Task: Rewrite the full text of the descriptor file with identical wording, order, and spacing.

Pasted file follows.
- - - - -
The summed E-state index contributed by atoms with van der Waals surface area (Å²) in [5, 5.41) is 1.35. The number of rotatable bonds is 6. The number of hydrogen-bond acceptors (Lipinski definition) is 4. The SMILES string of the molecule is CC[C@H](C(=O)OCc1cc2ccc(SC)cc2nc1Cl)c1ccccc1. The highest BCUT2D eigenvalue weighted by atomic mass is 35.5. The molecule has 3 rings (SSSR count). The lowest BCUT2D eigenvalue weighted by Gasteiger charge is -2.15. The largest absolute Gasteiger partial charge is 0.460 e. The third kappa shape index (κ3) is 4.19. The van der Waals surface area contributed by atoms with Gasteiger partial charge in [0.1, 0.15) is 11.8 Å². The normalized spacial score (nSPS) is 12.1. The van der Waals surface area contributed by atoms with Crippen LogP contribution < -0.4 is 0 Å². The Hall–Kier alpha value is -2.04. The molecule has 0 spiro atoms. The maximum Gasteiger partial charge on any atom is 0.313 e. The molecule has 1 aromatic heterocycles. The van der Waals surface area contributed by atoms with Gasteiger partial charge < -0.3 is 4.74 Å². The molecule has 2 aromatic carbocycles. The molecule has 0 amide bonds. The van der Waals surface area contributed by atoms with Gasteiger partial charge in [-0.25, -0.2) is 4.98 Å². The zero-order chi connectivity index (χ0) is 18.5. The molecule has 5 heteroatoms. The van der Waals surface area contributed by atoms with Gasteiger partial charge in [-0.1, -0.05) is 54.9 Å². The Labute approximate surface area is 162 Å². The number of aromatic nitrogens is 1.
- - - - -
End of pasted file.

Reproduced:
The summed E-state index contributed by atoms with van der Waals surface area (Å²) in [5, 5.41) is 1.35. The number of rotatable bonds is 6. The number of hydrogen-bond acceptors (Lipinski definition) is 4. The SMILES string of the molecule is CC[C@H](C(=O)OCc1cc2ccc(SC)cc2nc1Cl)c1ccccc1. The highest BCUT2D eigenvalue weighted by atomic mass is 35.5. The molecule has 3 rings (SSSR count). The lowest BCUT2D eigenvalue weighted by Gasteiger charge is -2.15. The largest absolute Gasteiger partial charge is 0.460 e. The third kappa shape index (κ3) is 4.19. The van der Waals surface area contributed by atoms with Gasteiger partial charge in [0.1, 0.15) is 11.8 Å². The normalized spacial score (nSPS) is 12.1. The van der Waals surface area contributed by atoms with Crippen LogP contribution < -0.4 is 0 Å². The Hall–Kier alpha value is -2.04. The molecule has 0 spiro atoms. The maximum Gasteiger partial charge on any atom is 0.313 e. The molecule has 1 aromatic heterocycles. The van der Waals surface area contributed by atoms with Gasteiger partial charge < -0.3 is 4.74 Å². The molecule has 2 aromatic carbocycles. The molecule has 0 amide bonds. The van der Waals surface area contributed by atoms with Gasteiger partial charge in [-0.25, -0.2) is 4.98 Å². The zero-order chi connectivity index (χ0) is 18.5. The molecule has 5 heteroatoms. The van der Waals surface area contributed by atoms with Gasteiger partial charge in [-0.1, -0.05) is 54.9 Å². The Labute approximate surface area is 162 Å². The number of aromatic nitrogens is 1.